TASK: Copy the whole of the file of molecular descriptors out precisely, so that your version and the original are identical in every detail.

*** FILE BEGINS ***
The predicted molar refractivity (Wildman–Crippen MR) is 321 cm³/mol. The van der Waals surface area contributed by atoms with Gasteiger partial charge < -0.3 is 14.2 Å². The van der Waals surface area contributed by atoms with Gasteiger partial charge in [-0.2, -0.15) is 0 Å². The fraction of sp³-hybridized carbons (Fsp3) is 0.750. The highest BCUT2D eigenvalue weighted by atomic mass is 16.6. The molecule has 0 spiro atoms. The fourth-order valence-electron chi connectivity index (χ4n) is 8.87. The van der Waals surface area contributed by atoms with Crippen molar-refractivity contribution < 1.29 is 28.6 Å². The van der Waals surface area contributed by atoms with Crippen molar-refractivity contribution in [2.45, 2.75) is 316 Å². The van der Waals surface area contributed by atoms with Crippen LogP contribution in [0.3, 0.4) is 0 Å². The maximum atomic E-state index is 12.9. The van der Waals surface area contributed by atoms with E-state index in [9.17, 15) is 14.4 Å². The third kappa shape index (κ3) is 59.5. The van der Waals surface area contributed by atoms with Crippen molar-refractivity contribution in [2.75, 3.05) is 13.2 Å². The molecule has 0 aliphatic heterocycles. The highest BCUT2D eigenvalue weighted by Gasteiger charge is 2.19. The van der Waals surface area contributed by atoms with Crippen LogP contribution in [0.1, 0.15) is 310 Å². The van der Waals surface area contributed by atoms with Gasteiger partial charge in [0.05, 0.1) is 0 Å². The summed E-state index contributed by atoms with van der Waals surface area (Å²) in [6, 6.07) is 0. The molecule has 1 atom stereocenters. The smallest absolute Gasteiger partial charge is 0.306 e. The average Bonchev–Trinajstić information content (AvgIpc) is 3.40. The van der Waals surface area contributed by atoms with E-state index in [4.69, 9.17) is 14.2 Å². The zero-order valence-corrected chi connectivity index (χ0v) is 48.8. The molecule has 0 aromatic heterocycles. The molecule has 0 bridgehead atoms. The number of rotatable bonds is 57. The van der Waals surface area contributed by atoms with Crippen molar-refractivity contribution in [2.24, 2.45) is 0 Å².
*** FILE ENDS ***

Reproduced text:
The predicted molar refractivity (Wildman–Crippen MR) is 321 cm³/mol. The van der Waals surface area contributed by atoms with Gasteiger partial charge < -0.3 is 14.2 Å². The van der Waals surface area contributed by atoms with Gasteiger partial charge in [-0.2, -0.15) is 0 Å². The fraction of sp³-hybridized carbons (Fsp3) is 0.750. The highest BCUT2D eigenvalue weighted by atomic mass is 16.6. The molecule has 0 spiro atoms. The fourth-order valence-electron chi connectivity index (χ4n) is 8.87. The van der Waals surface area contributed by atoms with Crippen molar-refractivity contribution < 1.29 is 28.6 Å². The van der Waals surface area contributed by atoms with Crippen molar-refractivity contribution in [2.45, 2.75) is 316 Å². The van der Waals surface area contributed by atoms with Crippen LogP contribution in [0.3, 0.4) is 0 Å². The maximum atomic E-state index is 12.9. The van der Waals surface area contributed by atoms with E-state index in [9.17, 15) is 14.4 Å². The third kappa shape index (κ3) is 59.5. The van der Waals surface area contributed by atoms with Crippen molar-refractivity contribution in [2.75, 3.05) is 13.2 Å². The molecule has 0 aliphatic heterocycles. The highest BCUT2D eigenvalue weighted by Gasteiger charge is 2.19. The van der Waals surface area contributed by atoms with Crippen LogP contribution in [0.1, 0.15) is 310 Å². The van der Waals surface area contributed by atoms with Gasteiger partial charge in [0.05, 0.1) is 0 Å². The summed E-state index contributed by atoms with van der Waals surface area (Å²) in [6, 6.07) is 0. The molecule has 1 atom stereocenters. The smallest absolute Gasteiger partial charge is 0.306 e. The average Bonchev–Trinajstić information content (AvgIpc) is 3.40. The van der Waals surface area contributed by atoms with E-state index in [4.69, 9.17) is 14.2 Å². The zero-order valence-corrected chi connectivity index (χ0v) is 48.8. The molecule has 0 aromatic heterocycles. The molecule has 0 bridgehead atoms. The number of rotatable bonds is 57. The van der Waals surface area contributed by atoms with Crippen molar-refractivity contribution in [2.24, 2.45) is 0 Å².